Before I listed my iPad for sale on craigslist.com last month, I thought I knew what to do. My number one concern was security. More specifically, ensuring that all personal data had been removed from the device and all links between the device and any cloud services had been severed.
To that end, I restored the iPad to its factory settings. I decided not to use the “Erase All Content and Settings” option (from the Settings>General>Reset screen on the iPad). Instead, I elected to use “Restore iPad…” from iTunes on my Mac. Somehow, it seemed superior, although both methods are supposedly sufficient to do the job. And that was basically it. I didn’t think there was anything else I needed to do.
In the end, I was probably right; a Restore (or Erase all) was all I needed to do. None of my data was ever at risk. However, subsequent to selling my iPad, I stumbled across several Apple support articles that made me a bit nervous on this count. It seemed there were recommended actions that I did not take. How critical were they? Did I need to do anything about this now? Could I do anything about this now? Or was I stuck trying to close the proverbial barn door after the horses have left?
Let’s find out…
Apple’s key article is “What to do before selling or giving away your iPhone, iPad, or iPod touch.” In general, the article confirmed my faith that restoring the iPad was all I needed to do. Major hassles only involved cases where you sell your device without erasing. In such cases, you can find yourself forced into taking progressively more and more desperate measures as you attempt to protect your data. In one worst case scenario, you may need to change your Apple ID password — to at least protect your cloud-based data, if not data on the device itself. But this was not my situation.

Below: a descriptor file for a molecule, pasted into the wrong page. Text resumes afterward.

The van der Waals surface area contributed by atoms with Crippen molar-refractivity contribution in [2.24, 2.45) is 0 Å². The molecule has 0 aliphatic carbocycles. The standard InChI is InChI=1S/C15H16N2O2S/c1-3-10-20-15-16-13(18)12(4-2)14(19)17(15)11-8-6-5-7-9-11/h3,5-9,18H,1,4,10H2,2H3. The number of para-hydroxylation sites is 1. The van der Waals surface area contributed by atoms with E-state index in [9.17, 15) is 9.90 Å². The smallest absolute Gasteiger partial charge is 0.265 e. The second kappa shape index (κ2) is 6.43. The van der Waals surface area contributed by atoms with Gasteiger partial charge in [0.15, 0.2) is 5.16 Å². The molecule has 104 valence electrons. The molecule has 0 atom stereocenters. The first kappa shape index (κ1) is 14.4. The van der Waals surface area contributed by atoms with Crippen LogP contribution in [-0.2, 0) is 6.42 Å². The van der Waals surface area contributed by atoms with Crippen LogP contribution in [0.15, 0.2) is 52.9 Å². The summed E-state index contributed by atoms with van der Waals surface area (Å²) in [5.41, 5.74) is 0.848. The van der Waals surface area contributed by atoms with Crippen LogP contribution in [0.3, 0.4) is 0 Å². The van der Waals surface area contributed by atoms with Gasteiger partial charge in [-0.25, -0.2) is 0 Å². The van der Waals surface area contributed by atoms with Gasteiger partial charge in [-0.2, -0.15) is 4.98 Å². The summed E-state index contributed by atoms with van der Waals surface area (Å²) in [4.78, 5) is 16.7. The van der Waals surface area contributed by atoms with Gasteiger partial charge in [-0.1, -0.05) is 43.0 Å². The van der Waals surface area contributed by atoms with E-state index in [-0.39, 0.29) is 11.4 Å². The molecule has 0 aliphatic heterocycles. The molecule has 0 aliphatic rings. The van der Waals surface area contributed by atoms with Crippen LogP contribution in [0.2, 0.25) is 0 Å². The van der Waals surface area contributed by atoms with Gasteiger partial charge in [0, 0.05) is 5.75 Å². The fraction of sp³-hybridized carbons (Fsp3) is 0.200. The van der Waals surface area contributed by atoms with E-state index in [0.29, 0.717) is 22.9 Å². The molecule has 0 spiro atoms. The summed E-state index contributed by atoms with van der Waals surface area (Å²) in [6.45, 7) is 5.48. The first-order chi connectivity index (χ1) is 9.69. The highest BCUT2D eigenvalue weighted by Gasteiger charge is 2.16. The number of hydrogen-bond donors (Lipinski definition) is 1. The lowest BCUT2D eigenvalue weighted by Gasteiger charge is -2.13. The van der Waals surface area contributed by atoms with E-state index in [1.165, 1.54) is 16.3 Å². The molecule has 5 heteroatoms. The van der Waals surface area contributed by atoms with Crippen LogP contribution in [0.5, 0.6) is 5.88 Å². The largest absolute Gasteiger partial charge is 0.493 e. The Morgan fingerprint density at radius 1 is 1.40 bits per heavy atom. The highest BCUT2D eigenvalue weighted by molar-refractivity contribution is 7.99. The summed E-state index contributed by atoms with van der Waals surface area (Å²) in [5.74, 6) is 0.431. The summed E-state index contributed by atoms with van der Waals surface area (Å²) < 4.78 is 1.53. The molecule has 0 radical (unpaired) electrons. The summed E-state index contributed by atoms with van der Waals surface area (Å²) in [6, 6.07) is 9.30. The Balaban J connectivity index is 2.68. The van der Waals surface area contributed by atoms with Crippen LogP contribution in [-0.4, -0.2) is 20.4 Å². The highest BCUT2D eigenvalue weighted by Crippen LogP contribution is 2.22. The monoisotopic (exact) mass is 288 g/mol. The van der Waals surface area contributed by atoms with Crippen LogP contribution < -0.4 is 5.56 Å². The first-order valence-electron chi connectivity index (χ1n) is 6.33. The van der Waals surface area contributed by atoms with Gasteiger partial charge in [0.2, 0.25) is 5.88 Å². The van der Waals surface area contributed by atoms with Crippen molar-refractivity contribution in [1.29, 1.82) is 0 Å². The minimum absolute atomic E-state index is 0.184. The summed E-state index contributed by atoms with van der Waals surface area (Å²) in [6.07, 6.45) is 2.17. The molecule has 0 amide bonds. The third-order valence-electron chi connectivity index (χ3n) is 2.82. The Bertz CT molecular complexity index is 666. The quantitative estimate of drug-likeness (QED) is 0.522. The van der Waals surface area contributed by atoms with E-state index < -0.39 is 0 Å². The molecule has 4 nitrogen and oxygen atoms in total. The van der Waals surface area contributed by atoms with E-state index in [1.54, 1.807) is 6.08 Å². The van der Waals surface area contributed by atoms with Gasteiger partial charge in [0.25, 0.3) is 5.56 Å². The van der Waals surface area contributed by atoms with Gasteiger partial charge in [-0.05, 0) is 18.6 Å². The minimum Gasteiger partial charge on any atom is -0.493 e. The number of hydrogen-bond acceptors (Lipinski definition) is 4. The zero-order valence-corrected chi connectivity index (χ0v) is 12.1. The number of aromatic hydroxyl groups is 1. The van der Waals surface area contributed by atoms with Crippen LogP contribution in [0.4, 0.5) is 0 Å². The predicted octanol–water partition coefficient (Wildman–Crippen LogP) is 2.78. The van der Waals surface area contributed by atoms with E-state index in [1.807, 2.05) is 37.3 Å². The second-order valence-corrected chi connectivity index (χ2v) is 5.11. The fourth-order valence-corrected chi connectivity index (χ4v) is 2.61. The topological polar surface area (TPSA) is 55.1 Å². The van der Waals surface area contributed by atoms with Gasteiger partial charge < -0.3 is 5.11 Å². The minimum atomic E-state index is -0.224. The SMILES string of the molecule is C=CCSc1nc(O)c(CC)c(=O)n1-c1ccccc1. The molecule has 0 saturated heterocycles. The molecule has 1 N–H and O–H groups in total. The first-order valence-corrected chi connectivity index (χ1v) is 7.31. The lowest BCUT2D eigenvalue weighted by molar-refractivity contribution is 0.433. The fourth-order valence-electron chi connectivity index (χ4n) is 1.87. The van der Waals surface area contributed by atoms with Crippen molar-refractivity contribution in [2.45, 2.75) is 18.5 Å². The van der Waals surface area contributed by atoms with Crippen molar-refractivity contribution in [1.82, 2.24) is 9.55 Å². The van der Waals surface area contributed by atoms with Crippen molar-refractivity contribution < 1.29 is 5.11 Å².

However, the article did list some things to consider doing before erasing/restoring the device.
First, turn off Find My iPhone, if enabled. Fortunately, at least in my experience, you can’t erase/restore an iOS device until this is done. So it’s hard to skip this step. I certainly didn’t.
Second, if you are selling an iPhone and you have an Apple Watch, unpair the Watch before erasing the iPhone. This ensures that Activation Lock has been disabled for the Apple Watch. As I had sold an iPad, not an iPhone, this didn’t concern me.
Third, sign out of iCloud and delete the iCloud account from your device before erasing it. This was the most worrisome for me, as I had not done this. Unfortunately, the article did not make clear the consequences of omitting this step or whether my restore was sufficient to make it OK that I had bypassed it (I think it was).
This led me to delve further into the status of my iCloud account. I logged in to icloud.com on my Mac and checked Find iPhone. I was mildly dismayed to see that my iPad was still listed in the All Devices list. Without the new owner having access to my Apple ID, I didn’t think I was in any danger. Regardless, I selected “Remove from Account” for the device — and was pleased to see the item vanish from the list. I next went to iCloud’s Settings>My Devices. Happily, the device was not listed here.
I was beginning to feel a lot more comfortable. And I made a mental note for the future: check these items prior to selling my next Mac or iOS device.